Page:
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Mary Lattimore|At the Dam

At the Dam

Mary Lattimore

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Following two solo albums as well as one in collaboration with engineer and multi-instrumentalist Jeff Zeigler, in addition to their joint appearance on the Ghostly Swim 2 compilation, Mary Lattimore makes her full-length Ghostly International debut with the exquisite At the Dam LP. The album showcases her fluid, hypnotic harp playing that is transformed by laptop-generated effects, causing the notes to flutter about and sometimes feel like they're spinning out around the instrument. The album was written and recorded during a cross-country road trip that Lattimore took after she was awarded a fellowship grant by the Pew Center for Arts & Heritage, making it a sort of travel journal. Recording songs in the deserts and mountains of California as well as at a friend's house in Marfa, Texas, the five compositions range from sorrowful laments to moonlit meditations, each reflecting a different time and place but maintaining a similar sense of wonder. Opener "Otis Walks Into the Woods" loops and layers a nimble rhythm before dissolving into trippy, otherworldly effects. Other tracks, such as the still, serene "The Quiet at Night," are more fragile and delicate. "Jaxine Drive" adds some drifting guitar to Lattimore's clustering harp notes, setting the freely floating sounds in reverse for the last few minutes of the piece. "Ferris Wheel, January" incorporates rippling echo into its lovely Satie-esque melodies, remaining engrossing for the track's entire 13-minute duration. The album sounds as billowing and ethereal as one would expect from a solo harpist, but Lattimore's sense of experimentation gives her a distinctive sound, and At the Dam is simply a magnificent album.
© Paul Simpson /TiVo

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At the Dam

Mary Lattimore

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1
Otis Walks Into the Woods
00:09:40

Copyright Control, MusicPublisher - Mary Lattimore, Composer, Producer, MainArtist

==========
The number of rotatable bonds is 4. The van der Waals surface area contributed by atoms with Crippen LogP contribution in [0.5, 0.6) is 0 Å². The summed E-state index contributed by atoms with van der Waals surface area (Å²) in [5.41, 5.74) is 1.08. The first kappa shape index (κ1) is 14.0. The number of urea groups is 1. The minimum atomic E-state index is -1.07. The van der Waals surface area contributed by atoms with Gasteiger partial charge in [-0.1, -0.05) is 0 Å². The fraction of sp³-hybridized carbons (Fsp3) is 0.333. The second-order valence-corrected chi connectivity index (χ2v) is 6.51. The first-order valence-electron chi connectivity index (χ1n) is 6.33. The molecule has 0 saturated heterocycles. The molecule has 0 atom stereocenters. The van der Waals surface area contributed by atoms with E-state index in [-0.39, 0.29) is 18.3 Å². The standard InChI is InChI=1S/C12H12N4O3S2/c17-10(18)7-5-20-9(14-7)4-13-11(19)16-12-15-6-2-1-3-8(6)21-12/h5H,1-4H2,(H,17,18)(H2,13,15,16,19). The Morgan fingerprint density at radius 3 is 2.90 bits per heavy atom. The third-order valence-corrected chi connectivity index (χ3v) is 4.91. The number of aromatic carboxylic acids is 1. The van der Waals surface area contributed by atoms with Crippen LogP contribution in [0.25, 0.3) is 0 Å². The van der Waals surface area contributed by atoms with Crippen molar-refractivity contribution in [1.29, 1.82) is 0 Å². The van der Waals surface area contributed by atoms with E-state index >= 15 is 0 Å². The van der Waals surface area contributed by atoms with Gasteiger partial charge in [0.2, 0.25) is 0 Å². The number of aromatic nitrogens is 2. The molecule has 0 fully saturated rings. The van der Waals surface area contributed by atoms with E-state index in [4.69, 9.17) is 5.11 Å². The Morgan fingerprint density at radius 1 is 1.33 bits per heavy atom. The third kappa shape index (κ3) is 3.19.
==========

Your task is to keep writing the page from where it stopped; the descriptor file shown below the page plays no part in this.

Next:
2016 Ghostly International 2016 Ghostly International

2
Jimmy V
00:05:57

Copyright Control, MusicPublisher - Mary Lattimore, Composer, Producer, MainArtist

2016 Ghostly International 2016 Ghostly International

3
The Quiet at Night
00:04:12

Copyright Control, MusicPublisher - Mary Lattimore, Composer, Producer, MainArtist

2016 Ghostly International 2016 Ghostly International

4
Jaxine Drive
00:10:53

Copyright Control, MusicPublisher - Mary Lattimore, Composer, Producer, MainArtist

2016 Ghostly International 2016 Ghostly International

5
Ferris Wheel, January
00:13:17

Copyright Control, MusicPublisher - Mary Lattimore, Composer, Producer, MainArtist

2016 Ghostly International 2016 Ghostly International

Descripción del álbum

Following two solo albums as well as one in collaboration with engineer and multi-instrumentalist Jeff Zeigler, in addition to their joint appearance on the Ghostly Swim 2 compilation, Mary Lattimore makes her full-length Ghostly International debut with the exquisite At the Dam LP. The album showcases her fluid, hypnotic harp playing that is transformed by laptop-generated effects, causing the notes to flutter about and sometimes feel like they're spinning out around the instrument. The album was written and recorded during a cross-country road trip that Lattimore took after she was awarded a fellowship grant by the Pew Center for Arts & Heritage, making it a sort of travel journal. Recording songs in the deserts and mountains of California as well as at a friend's house in Marfa, Texas, the five compositions range from sorrowful laments to moonlit meditations, each reflecting a different time and place but maintaining a similar sense of wonder. Opener "Otis Walks Into the Woods" loops and layers a nimble rhythm before dissolving into trippy, otherworldly effects. Other tracks, such as the still, serene "The Quiet at Night," are more fragile and delicate. "Jaxine Drive" adds some drifting guitar to Lattimore's clustering harp notes, setting the freely floating sounds in reverse for the last few minutes of the piece. "Ferris Wheel, January" incorporates rippling echo into its lovely Satie-esque melodies, remaining engrossing for the track's entire 13-minute duration. The album sounds as billowing and ethereal as one would expect from a solo harpist, but Lattimore's sense of experimentation gives her a distinctive sound, and At the Dam is simply a magnificent album.
© Paul Simpson /TiVo

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